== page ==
FACT: “When Voltaire died at the end of May 1778, Rousseau remarked that his own death must follow soon, since their lives had been inextricably bound each with the other. Almost as if to prove his point, he in fact expired five weeks later.”

Rousseau, the Age of Enlightenment, and Their Legacies
by Robert Wokler
Edited by Bryan Garsten
With an introduction by Christopher Brooke

Robert Wokler was one of the world’s leading experts on Rousseau and the Enlightenment, but some of his best work was published in the form of widely scattered and difficult-to-find essays. This book collects for the first time a representative selection of his most important essays on Rousseau and the legacy of Enlightenment political thought. These essays concern many of the great themes of the age, including liberty, equality and the origins of revolution. But they also address a number of less prominent debates, including those over cosmopolitanism, the nature and social role of music and the origins of the human sciences in the Enlightenment controversy over the relationship between humans and the great apes. These essays also explore Rousseau’s relationships to Rameau, Pufendorf, Voltaire and Marx; reflect on the work of important earlier scholars of the Enlightenment, including Ernst Cassirer and Isaiah Berlin; and examine the influence of the Enlightenment on the twentieth century. One of the central themes of the book is a defense of the Enlightenment against the common charge that it bears responsibility for the Terror of the French Revolution, the totalitarian regimes of the twentieth-century and the Holocaust.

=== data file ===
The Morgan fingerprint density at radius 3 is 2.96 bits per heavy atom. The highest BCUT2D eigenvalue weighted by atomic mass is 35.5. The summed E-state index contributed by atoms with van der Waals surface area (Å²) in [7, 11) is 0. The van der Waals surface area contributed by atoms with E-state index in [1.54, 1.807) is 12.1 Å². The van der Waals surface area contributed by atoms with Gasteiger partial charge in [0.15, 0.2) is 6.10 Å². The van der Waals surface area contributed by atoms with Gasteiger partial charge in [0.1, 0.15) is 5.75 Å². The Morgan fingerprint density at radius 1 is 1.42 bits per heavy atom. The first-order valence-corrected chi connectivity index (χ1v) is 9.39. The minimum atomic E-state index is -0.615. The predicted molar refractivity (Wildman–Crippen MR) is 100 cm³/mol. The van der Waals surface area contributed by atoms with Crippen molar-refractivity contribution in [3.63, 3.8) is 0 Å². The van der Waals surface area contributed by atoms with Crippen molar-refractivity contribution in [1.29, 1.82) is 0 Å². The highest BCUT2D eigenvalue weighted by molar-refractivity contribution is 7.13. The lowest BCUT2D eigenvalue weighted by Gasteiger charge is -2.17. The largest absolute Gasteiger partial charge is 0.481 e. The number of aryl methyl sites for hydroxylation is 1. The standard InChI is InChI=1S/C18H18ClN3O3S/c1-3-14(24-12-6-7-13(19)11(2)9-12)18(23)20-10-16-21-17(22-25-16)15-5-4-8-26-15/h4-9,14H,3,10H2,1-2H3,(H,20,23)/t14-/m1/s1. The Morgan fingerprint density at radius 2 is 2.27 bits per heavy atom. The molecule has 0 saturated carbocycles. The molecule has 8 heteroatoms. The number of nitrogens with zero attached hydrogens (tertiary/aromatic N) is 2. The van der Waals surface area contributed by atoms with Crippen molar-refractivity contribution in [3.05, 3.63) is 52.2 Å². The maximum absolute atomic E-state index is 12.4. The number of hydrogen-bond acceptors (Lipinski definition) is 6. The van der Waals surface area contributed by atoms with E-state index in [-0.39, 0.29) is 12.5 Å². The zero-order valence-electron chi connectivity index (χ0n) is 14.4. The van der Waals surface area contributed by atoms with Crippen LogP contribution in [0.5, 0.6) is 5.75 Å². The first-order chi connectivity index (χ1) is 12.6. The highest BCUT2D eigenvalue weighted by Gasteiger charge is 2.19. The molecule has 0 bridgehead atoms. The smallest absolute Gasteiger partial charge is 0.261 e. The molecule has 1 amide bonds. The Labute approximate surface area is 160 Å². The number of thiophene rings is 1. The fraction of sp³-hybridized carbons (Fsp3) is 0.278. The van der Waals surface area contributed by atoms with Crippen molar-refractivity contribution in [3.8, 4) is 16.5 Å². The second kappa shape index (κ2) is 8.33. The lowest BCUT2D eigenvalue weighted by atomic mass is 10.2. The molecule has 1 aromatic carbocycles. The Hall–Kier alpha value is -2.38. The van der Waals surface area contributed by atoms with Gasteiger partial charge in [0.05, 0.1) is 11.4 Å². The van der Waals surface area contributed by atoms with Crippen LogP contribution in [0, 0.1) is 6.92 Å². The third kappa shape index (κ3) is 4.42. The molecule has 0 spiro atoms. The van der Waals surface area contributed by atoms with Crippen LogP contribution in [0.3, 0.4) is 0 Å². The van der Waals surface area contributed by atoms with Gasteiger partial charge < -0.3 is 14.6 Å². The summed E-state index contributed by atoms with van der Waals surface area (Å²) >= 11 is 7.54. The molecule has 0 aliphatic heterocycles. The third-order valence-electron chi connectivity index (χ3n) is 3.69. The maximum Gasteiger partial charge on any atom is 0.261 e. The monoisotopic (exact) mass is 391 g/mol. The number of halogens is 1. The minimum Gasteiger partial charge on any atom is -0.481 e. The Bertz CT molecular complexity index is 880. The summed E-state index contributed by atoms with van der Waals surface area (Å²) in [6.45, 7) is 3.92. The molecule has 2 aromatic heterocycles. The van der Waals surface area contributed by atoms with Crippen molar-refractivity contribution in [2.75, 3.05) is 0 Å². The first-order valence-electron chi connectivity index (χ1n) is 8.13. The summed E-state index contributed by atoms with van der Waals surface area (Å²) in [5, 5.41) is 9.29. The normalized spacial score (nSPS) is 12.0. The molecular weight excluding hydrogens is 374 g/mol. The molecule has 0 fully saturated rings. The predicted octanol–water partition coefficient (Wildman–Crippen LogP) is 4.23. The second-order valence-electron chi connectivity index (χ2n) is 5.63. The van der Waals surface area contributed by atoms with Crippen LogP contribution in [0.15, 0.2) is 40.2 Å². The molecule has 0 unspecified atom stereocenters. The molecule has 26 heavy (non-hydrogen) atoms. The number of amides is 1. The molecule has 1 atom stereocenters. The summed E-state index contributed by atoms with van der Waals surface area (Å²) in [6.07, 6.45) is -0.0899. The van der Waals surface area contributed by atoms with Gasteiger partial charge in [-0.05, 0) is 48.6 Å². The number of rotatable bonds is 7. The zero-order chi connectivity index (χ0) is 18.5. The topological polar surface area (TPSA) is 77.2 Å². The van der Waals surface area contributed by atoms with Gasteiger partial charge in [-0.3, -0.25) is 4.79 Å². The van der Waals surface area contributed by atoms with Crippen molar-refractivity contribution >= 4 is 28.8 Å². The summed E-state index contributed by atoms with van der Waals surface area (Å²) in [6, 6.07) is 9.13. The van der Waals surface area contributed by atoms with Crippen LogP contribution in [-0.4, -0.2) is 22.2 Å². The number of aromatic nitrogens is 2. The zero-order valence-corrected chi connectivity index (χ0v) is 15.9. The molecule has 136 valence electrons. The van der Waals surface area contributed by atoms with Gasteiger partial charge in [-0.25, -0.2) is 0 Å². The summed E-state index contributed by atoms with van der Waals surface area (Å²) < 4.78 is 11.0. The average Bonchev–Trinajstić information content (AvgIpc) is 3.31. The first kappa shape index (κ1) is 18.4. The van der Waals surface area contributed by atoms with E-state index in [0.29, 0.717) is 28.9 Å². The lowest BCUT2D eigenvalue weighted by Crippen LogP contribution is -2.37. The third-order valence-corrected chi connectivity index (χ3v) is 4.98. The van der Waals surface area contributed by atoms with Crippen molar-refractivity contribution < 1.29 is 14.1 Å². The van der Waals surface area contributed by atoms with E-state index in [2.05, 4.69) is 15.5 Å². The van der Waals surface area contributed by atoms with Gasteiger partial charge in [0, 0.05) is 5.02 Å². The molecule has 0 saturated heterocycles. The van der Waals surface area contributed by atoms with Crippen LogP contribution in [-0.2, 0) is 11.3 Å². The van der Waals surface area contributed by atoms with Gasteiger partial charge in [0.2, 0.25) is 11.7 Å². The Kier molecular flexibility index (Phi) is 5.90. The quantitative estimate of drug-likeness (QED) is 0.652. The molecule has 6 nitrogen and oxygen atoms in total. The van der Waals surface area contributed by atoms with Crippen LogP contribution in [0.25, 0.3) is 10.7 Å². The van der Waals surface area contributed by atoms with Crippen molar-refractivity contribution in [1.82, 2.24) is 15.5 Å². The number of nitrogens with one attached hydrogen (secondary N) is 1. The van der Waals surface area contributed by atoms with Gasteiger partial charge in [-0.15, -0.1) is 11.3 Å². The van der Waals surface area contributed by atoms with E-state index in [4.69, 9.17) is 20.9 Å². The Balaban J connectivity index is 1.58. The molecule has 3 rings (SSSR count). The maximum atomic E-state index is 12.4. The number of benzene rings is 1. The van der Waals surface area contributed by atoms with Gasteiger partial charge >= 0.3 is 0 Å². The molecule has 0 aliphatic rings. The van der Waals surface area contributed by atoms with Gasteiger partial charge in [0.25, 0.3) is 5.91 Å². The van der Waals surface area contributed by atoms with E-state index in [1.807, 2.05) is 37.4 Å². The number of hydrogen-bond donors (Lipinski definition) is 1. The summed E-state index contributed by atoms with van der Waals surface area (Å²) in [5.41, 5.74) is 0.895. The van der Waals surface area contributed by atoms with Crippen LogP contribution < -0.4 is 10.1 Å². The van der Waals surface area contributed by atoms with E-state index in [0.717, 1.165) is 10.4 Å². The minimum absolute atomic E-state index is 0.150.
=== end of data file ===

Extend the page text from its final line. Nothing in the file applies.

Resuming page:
“These essays—small masterpieces of analysis, exposition, and integration, combining vast learning with an intuitive grasp of what is central in the thought of individual thinkers and epochs—testify to the unifying passion, intellectual versatility, and lasting contributions of both their author, and his subjects. This scrupulously prepared, wide-ranging collection makes invaluable contributions to political theory and cultural and intellectual history. It also presents readers of all backgrounds with an education, and a feast.”—Joshua L. Cherniss, Harvard University